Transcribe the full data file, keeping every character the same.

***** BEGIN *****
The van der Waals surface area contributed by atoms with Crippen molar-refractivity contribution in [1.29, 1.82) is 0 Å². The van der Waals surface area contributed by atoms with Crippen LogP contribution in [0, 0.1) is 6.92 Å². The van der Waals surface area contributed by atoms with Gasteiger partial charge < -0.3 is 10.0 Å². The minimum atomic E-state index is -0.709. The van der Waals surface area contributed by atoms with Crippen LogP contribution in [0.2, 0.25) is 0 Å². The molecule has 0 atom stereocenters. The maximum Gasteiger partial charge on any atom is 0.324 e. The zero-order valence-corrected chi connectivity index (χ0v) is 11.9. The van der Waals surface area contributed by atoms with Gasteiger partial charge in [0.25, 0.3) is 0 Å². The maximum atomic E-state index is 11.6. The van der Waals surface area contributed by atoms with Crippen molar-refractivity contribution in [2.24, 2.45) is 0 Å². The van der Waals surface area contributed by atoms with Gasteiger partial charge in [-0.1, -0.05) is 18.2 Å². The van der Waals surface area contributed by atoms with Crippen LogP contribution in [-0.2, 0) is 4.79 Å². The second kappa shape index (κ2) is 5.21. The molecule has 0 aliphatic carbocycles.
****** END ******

The van der Waals surface area contributed by atoms with Crippen molar-refractivity contribution in [1.29, 1.82) is 0 Å². The van der Waals surface area contributed by atoms with Crippen LogP contribution in [0, 0.1) is 6.92 Å². The van der Waals surface area contributed by atoms with Gasteiger partial charge < -0.3 is 10.0 Å². The minimum atomic E-state index is -0.709. The van der Waals surface area contributed by atoms with Crippen LogP contribution in [0.2, 0.25) is 0 Å². The molecule has 0 atom stereocenters. The maximum Gasteiger partial charge on any atom is 0.324 e. The zero-order valence-corrected chi connectivity index (χ0v) is 11.9. The van der Waals surface area contributed by atoms with Gasteiger partial charge in [0.25, 0.3) is 0 Å². The maximum atomic E-state index is 11.6. The van der Waals surface area contributed by atoms with Crippen molar-refractivity contribution in [2.24, 2.45) is 0 Å². The van der Waals surface area contributed by atoms with Gasteiger partial charge in [-0.1, -0.05) is 18.2 Å². The van der Waals surface area contributed by atoms with Crippen LogP contribution in [-0.2, 0) is 4.79 Å². The second kappa shape index (κ2) is 5.21. The molecule has 0 aliphatic carbocycles.